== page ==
It is this type of shamelessly cynical attack that former CMS administrator Don Berwick decried in uncensored remarks delivered a few days after leaving government:
Cynicism diverts energy from the great moral test. It toys with deception, and deception destroys. Let me give you an example: the outrageous rhetoric about “death panels”– the claim, nonsense, fabricated out of nothing but fear and lies, that some plot is afoot to, literally, kill patients under the guise of end-of-life care. That is hogwash. It is purveyed by cynics; it employs deception; and it destroys hope. It is beyond cruelty to have subjected our elders, especially, to groundless fear in the pure service of political agendas…
And, while we are at it, what about “rationing?” The distorted and demagogic use of that term is another travesty in our public debate. In some way, the whole idea of improvement – the whole, wonderful idea that brings us –thousands – together this very afternoon – is that rationing – denying care to anyone who needs it is not necessary. That is, it is not necessary if, and only if, we work tirelessly and always to improve the way we try to meet that need.
The true rationers are those who impede improvement, who stand in the way of change, and who thereby force choices that we can avoid through better care. It boggles my mind that the same people who cry “foul” about rationing an instant later argue to reduce health care benefits for the needy, to defund crucial programs of care and prevention, and to shift thousands of dollars of annual costs to people – elders, the poor, the disabled – who are least able to bear them.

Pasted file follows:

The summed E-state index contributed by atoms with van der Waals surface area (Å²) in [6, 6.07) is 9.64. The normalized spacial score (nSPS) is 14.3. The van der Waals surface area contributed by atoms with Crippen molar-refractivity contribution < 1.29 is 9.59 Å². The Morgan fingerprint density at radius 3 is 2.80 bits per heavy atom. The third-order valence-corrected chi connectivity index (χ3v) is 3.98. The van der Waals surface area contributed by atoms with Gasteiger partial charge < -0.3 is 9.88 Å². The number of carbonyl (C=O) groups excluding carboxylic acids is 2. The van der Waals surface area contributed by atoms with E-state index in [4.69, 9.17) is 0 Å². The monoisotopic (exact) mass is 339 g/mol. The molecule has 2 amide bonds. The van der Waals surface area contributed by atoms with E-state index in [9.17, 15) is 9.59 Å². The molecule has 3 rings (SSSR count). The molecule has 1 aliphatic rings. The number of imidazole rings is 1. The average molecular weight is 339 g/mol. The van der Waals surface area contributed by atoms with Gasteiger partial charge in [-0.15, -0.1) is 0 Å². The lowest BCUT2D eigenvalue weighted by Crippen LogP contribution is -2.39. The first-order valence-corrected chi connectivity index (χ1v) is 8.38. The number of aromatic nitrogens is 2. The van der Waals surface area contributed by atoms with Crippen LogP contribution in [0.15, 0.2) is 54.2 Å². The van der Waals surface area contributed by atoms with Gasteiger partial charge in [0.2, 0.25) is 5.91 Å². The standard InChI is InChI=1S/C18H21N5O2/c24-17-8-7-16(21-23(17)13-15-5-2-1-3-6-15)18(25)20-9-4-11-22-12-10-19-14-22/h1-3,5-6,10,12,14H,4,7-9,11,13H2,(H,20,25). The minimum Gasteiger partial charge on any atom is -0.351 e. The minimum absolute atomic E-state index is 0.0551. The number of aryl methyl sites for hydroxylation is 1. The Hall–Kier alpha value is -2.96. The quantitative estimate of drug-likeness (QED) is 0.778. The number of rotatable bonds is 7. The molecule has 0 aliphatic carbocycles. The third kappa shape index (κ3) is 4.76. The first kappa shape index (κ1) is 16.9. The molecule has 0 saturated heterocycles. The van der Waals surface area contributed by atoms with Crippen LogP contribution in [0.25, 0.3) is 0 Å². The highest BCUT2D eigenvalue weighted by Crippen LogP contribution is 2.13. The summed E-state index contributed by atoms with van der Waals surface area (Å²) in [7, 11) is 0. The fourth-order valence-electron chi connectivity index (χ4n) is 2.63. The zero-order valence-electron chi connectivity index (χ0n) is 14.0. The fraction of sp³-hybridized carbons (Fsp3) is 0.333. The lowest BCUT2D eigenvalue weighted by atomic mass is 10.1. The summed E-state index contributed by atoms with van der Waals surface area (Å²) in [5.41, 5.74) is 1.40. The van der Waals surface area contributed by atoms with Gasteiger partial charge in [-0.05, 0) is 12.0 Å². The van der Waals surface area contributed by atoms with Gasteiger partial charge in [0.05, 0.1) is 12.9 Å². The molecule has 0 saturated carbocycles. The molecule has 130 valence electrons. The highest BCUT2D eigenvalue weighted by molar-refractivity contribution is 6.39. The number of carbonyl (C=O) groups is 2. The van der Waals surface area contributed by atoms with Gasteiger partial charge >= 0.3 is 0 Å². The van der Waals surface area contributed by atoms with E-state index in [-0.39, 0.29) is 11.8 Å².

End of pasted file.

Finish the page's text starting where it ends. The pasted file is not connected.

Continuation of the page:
The fact is that the next president, whether it is in 2013 or 2017, will have to deal with the fact that health care costs are rising at an unsustainable rate—and this will be true, regardless of whether the Affordable Care Act survives or not. Empowering doctors and patients by giving them information about what treatments work well, and what doesn’t, is the kind of program that conservatives should embrace, because “markets” don’t work if people do not have the information needed to make a comparative choice. Helping patients make their own decisions about how they want to be treated when their life is coming to an end is good and compassionate care, not a government death panel. But the unrelentingly cynical attacks on such common sense ideas to help improve care and reduce costs may actually work in persuading the public to reject them, leaving the new president with nothing in the tool box other than cutting benefits and raising taxes.
Today’s questions: What is your take on the continuing claims that comparative effectiveness research equals government rationing? And what will this mean for the ability of the next president to lead a discussion on controlling health care costs?